Ed. Note: Champions of Change is a weekly initiative to highlight Americans who are making an impact in their communities and helping our country rise to meet the many challenges of the 21st century.
I teach the Reentry Clinic at the University of Maryland Francis King Carey School of Law. Maryland Carey Law is among the handful of schools in the country that require each full-time day student to have a faculty-supervised, for credit experience providing legal services to those who lack Access to Justice. Essentially, we operate a large public interest law office within the law school – with more than 25 faculty and 250 law students providing more than 110,000 hours of free legal services annually.
I co-founded the Reentry Clinic with my colleague Sherrilyn Ifill in 2003. We started the Clinic because we felt strongly that the law school, as a state institution with a committed history of helping individuals and communities access justice, needed to be involved with the tangled legal issues that comprise the reentry process and to collaborate with the advocacy, policy and community-based organizations in Baltimore City that had long been engaged in reentry work.
At present, well over 700,000 individuals exit prisons and juvenile facilities each year and return to communities across the United States. These individuals confront a range of legal obstacles during the reentry process and beyond – such as ineligibility for various types of housing, employment and government programs – that make it extraordinarily difficult, and sometimes impossible, for them to reunite with their families and contribute meaningfully to their communities. These legal obstacles are rooted in federal, state and local laws that apply, in varying degrees, to any type of criminal conviction and, in some instances, even non-convictions. Individuals charged with criminal offenses are largely unaware of the existence of these various penalties, which often far outlast criminal sentences and have life-lasting effects.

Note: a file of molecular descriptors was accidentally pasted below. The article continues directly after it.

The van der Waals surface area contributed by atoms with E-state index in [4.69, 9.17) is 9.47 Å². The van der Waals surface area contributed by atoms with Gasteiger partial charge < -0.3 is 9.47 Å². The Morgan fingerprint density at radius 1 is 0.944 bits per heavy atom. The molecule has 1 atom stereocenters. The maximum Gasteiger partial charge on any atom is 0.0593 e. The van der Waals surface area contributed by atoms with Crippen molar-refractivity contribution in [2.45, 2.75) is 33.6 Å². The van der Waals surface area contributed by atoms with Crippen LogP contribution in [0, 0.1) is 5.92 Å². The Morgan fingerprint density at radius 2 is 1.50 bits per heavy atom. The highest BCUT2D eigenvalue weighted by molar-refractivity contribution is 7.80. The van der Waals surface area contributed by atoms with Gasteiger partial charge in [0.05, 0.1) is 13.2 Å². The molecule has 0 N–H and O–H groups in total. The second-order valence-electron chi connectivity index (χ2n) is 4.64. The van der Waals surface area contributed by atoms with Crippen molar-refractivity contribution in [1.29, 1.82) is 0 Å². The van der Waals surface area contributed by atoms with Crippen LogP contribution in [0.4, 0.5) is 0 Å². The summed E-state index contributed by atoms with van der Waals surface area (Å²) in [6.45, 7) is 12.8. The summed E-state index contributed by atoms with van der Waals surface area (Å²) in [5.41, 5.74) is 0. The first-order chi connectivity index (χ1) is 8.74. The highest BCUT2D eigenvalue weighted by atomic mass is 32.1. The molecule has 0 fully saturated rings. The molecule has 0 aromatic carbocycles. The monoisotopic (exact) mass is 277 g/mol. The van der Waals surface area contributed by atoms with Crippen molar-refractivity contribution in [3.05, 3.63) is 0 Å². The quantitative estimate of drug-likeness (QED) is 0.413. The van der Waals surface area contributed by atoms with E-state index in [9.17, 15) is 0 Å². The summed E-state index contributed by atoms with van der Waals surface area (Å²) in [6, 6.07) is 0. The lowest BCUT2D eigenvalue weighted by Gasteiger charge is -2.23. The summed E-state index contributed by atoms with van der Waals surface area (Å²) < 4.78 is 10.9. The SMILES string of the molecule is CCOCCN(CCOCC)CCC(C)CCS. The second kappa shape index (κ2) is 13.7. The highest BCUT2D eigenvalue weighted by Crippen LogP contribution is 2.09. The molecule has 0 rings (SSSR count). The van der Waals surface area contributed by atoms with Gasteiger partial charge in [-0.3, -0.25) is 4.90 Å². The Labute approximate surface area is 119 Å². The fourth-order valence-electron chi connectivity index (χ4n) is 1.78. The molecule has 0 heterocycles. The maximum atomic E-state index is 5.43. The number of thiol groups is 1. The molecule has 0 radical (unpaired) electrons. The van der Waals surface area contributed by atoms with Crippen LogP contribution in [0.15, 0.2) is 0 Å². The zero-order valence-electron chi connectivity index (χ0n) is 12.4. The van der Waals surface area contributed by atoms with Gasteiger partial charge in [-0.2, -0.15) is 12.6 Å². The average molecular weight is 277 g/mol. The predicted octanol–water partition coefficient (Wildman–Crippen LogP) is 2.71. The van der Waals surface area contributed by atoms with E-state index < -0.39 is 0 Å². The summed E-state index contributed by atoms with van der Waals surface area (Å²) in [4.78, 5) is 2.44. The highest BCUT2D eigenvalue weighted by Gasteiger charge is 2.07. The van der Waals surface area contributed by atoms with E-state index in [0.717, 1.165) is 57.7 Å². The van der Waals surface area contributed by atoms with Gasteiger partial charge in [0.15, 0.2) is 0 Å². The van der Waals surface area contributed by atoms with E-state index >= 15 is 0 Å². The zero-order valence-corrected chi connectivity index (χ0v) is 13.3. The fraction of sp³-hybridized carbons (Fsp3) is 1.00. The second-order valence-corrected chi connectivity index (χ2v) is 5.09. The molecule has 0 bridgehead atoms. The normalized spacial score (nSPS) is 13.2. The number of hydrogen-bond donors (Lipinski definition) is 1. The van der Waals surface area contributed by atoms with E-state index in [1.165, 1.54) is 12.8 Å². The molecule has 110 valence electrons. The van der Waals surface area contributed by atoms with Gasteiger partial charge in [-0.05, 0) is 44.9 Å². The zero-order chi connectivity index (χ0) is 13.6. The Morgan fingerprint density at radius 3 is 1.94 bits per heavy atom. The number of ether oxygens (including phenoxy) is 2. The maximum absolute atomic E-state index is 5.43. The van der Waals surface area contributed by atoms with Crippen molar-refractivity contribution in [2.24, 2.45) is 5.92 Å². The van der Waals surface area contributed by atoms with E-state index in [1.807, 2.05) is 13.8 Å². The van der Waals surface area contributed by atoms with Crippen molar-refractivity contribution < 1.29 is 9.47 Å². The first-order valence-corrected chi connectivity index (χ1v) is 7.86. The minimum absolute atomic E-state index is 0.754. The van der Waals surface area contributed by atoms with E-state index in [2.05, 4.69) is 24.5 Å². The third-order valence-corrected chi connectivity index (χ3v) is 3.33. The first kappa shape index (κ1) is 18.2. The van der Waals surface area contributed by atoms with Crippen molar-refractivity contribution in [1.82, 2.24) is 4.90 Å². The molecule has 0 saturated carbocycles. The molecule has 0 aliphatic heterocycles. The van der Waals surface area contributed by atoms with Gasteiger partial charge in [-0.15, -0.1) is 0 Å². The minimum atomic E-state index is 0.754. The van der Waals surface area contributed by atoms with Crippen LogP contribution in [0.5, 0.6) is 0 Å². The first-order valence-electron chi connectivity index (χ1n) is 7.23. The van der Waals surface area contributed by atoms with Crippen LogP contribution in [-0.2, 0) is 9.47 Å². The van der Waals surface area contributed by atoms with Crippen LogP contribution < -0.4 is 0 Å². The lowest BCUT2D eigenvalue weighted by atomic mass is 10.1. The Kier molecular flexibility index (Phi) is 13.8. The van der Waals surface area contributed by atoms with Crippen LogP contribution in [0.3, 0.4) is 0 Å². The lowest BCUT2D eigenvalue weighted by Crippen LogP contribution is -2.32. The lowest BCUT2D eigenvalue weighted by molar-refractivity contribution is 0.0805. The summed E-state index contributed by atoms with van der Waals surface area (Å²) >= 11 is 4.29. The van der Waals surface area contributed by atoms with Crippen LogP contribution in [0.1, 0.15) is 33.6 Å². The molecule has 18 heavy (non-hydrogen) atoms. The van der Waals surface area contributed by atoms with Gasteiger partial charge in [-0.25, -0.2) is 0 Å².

Within the last decade or so, reentry issues have received significant attention at the federal, state and local levels. For instance, Attorney General Holder has recently convened the second meeting of the Federal Interagency Reentry Council, the mission of which, in part, is to “assist those returning from prison, jail or juvenile facilities to become productive citizens.” National organizations such as the National Institute of Justice and the American Bar Association are in the process of collecting the seemingly countless federal, state and local civil legal penalties that attach to criminal convictions, with the goal of making criminal justice actors and individuals charged with crimes aware of the true magnitude of convictions.
Notwithstanding these efforts, problems relating to Access to Justice plague the reentry process. Reentering individuals need attorneys to help them navigate the myriad legal obstacles. Law students are well situated to help address these obstacles through individual representation (such as representing individuals in expungement proceedings, employment licensing hearings or administrative appeals of public housing denials), legislative advocacy (such as drafting and providing testimony in support of bills that promote productive reentry), and community education (such as speaking to judges, community groups, young adults and teenagers about the civil legal consequences of criminal convictions). In these ways and more, law students can help address these critical legal needs and, in the process, positively impact individuals, families and communities.
Professor Michael Pinard is the Director of the Clinical Law Program at the University of Maryland Francis King Carey School of Law, one of the top-rated clinical programs in the country.